TRUCKEE, Calif. — Tom Marrin and Eric Barton aren’t who some may describe as typical businessmen.
Both wore T-shirts and shorts during a busy lunch rush on a recent weekday and one could just as easily mistake them for customers, much less the co-owners of one of Truckee’s most successful restaurants in Full Belly Deli.
They don’t show up to work in suits and ties. In fact, it’s unclear if either even owns a suit.
“We’re in the trenches,” Barton said. “We work on the line, shoulder to shoulder with our employees every day with them.”
Marrin and Barton — who started the morning at FBD’s recently opened Reno location — worked a full day. And that could mean any number of things. They might be taking customer orders, cooking food and preparing more food. It may also mean taking care of end-of-day bookkeeping and administrative duties.
Though aesthetically they may not fit the bill, the pair believes they have found a recipe for business success.
Marrin and Barton met while working for a local business — Marrin was in the kitchen, and Barton was running banquets.
“We were working our asses off,” Barton said. “We decided if we were going to be working this hard, we may as well open our own business.”
In December 2007, the two opened Full Belly Deli in the Pioneer Commerce Center in Truckee, and for about six months it was just the two of them.
They worked other jobs when they weren’t in the deli just to keep the dream alive.
“It started slow, now it’s going to be eight years this December,” Barton said. “Now, we have a dozen employees.”
The co-owners saw how quickly the demand started growing for their Truckee branch.
Eight years later, the demand had reached a zenith. When the pair started seriously considering expanding their business, Reno seemed like the natural place to go next.
The idea was simple, Marrin said: “Being able to go somewhere nearby, get some fresh homemade food that is locally sourced in your hometown. And that’s pretty much what we try to stick with, and it’s what we’re taking to Reno also.
“We’re still making everything from scratch; we’re still doing everything we can to help the community and be a part of that community.”
The new location has been open about three weeks now. Like its Truckee counterpart, the Reno branch at 3064 Mill St. is in an industrialized part of town.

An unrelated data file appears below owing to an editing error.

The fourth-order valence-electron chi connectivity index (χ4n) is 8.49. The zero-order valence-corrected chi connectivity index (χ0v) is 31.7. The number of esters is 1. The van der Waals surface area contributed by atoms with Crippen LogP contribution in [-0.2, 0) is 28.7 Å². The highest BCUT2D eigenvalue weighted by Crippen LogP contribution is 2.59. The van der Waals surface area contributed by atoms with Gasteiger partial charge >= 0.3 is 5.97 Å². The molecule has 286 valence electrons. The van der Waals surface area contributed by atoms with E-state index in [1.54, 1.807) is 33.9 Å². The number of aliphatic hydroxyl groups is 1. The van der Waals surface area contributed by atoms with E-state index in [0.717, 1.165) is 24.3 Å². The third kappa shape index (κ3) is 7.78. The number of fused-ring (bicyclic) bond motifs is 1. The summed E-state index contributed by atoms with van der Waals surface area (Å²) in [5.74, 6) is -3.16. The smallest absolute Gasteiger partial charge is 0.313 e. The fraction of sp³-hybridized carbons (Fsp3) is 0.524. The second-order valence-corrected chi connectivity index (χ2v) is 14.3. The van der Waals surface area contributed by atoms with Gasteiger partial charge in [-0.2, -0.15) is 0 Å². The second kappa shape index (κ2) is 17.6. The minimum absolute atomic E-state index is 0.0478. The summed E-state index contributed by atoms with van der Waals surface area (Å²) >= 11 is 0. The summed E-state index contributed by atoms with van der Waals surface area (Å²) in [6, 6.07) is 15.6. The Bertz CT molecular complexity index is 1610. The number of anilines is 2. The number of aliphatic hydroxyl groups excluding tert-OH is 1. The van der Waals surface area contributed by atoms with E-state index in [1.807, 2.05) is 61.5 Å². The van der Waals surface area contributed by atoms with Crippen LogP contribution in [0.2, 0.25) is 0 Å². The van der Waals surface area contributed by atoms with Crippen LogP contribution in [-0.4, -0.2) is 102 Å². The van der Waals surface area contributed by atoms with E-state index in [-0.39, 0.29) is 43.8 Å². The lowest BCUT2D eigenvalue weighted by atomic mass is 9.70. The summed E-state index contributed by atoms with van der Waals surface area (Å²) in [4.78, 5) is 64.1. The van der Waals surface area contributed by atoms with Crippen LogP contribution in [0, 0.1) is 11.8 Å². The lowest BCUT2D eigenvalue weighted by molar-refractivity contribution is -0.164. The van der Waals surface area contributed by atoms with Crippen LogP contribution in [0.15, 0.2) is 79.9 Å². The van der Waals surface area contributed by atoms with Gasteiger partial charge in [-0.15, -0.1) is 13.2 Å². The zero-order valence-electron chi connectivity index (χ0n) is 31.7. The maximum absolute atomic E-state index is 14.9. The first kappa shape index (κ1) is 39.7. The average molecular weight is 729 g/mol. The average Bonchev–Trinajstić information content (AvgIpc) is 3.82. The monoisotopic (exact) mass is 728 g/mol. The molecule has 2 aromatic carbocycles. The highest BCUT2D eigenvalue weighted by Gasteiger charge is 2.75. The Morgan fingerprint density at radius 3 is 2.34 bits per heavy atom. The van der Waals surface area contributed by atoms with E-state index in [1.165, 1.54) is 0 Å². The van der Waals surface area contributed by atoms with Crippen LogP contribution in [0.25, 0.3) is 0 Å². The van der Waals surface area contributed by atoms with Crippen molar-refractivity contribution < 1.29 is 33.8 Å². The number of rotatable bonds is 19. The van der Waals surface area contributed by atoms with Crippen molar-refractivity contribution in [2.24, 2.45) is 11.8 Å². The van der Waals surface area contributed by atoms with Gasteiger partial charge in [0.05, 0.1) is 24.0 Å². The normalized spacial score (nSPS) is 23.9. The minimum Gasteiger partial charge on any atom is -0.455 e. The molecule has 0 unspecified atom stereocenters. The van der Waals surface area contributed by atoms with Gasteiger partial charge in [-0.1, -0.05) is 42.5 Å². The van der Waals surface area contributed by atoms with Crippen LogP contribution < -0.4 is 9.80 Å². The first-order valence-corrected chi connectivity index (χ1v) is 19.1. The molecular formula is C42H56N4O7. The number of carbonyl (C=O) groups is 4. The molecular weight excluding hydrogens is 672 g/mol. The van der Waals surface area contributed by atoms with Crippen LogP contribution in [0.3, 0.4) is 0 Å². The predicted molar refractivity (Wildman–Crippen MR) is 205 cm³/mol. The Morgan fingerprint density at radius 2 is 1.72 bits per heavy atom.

“We liked the Monday through Friday breakfast and lunch crowd,” Marrin said. “There are a lot of workers in that area and not a lot of other (restaurant) options.”
Like the Truckee market, Marrin and Barton saw other restaurants utilizing locally grown foods for their menu, and the pair wanted to join that growing trend.
“We really appreciate the direction the Reno food scene is going,” Marrin said.
The duo spent the last year working with their Carson City-based meat supplier, helping that business go all-natural with its ingredients.
“That was the direction they wanted to go,” Marrin said.
Though the pair has achieved a certain amount of success, it doesn’t mean there isn’t plenty left to learn.
Marrin started as a chef at Northstar California years ago. Since then, he’s had to learn to network with local farmers and try to get produce within 100 miles of Truckee — it’s all led to a major leap forward in the way he prepares his food.
“Learning the avenues and how to use those, before that, it wasn’t even on my radar,” he said. “When you’re mass producing (food), you’re not even really concerned about it, but now places like Northstar and Squaw Valley are trying to replicate what we are doing.”
In terms of Full Belly Deli’s growth, it’s not just about expansion to Reno.
For example, the pair’s cooking talents were requested for the employee orientation banquet a few years ago at The Ritz Carlton, Lake Tahoe’s grand opening.
“That was one of our claims to fame,” Barton said. “We were the first people to cook in the kitchen at the Ritz.”
Since, Marrin and Barton have had their skills requested at other resorts, including an upcoming Squaw Valley Farm to Table dinner toward the end of the summer.
“There is a lot of pride in what we think we’ve built here, so I think it’s important for our people to expect that they carry on that pride,” Marrin said.
For Barton, that pride comes from more than a decade’s worth of toiling long hours, being in the trenches and working side by side with his employees.
“We’re both that hands-on guy that is going to be right there with the employees doing it, not that ‘go do that’ and then I go to my office,” Barton said.
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